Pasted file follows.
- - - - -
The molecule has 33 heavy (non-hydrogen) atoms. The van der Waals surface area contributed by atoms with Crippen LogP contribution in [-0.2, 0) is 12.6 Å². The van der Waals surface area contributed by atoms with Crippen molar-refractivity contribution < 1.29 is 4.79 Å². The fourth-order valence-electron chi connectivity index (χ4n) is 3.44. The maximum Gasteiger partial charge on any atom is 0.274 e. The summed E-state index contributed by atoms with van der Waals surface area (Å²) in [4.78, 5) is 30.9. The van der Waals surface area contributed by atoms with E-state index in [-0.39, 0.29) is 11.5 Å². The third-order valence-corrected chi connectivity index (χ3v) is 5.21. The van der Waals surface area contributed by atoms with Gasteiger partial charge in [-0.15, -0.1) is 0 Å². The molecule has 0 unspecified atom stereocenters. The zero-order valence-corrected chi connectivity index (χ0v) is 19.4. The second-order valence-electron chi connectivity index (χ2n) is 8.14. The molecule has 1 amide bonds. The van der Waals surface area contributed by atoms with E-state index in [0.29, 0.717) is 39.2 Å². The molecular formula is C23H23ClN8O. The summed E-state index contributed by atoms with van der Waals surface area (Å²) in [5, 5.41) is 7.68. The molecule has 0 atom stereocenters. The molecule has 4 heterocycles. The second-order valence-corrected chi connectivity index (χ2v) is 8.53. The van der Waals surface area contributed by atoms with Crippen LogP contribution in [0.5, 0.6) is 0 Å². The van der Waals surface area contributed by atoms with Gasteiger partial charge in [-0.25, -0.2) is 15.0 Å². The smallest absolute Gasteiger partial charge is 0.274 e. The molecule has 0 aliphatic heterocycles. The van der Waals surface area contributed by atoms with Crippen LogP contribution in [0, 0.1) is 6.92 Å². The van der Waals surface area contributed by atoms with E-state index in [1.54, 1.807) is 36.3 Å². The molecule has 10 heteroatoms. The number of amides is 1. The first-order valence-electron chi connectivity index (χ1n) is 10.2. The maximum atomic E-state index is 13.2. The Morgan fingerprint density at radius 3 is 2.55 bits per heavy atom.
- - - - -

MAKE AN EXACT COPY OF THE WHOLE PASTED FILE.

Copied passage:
The molecule has 33 heavy (non-hydrogen) atoms. The van der Waals surface area contributed by atoms with Crippen LogP contribution in [-0.2, 0) is 12.6 Å². The van der Waals surface area contributed by atoms with Crippen molar-refractivity contribution < 1.29 is 4.79 Å². The fourth-order valence-electron chi connectivity index (χ4n) is 3.44. The maximum Gasteiger partial charge on any atom is 0.274 e. The summed E-state index contributed by atoms with van der Waals surface area (Å²) in [4.78, 5) is 30.9. The van der Waals surface area contributed by atoms with E-state index in [-0.39, 0.29) is 11.5 Å². The third-order valence-corrected chi connectivity index (χ3v) is 5.21. The van der Waals surface area contributed by atoms with Gasteiger partial charge in [-0.15, -0.1) is 0 Å². The molecule has 0 unspecified atom stereocenters. The zero-order valence-corrected chi connectivity index (χ0v) is 19.4. The second-order valence-electron chi connectivity index (χ2n) is 8.14. The molecule has 1 amide bonds. The van der Waals surface area contributed by atoms with E-state index in [0.29, 0.717) is 39.2 Å². The molecular formula is C23H23ClN8O. The summed E-state index contributed by atoms with van der Waals surface area (Å²) in [5, 5.41) is 7.68. The molecule has 0 atom stereocenters. The molecule has 4 heterocycles. The second-order valence-corrected chi connectivity index (χ2v) is 8.53. The van der Waals surface area contributed by atoms with Crippen LogP contribution in [0.5, 0.6) is 0 Å². The van der Waals surface area contributed by atoms with Gasteiger partial charge in [-0.25, -0.2) is 15.0 Å². The smallest absolute Gasteiger partial charge is 0.274 e. The molecule has 0 aliphatic heterocycles. The van der Waals surface area contributed by atoms with Crippen LogP contribution in [0, 0.1) is 6.92 Å². The van der Waals surface area contributed by atoms with E-state index in [1.54, 1.807) is 36.3 Å². The molecule has 10 heteroatoms. The number of amides is 1. The first-order valence-electron chi connectivity index (χ1n) is 10.2. The maximum atomic E-state index is 13.2. The Morgan fingerprint density at radius 3 is 2.55 bits per heavy atom.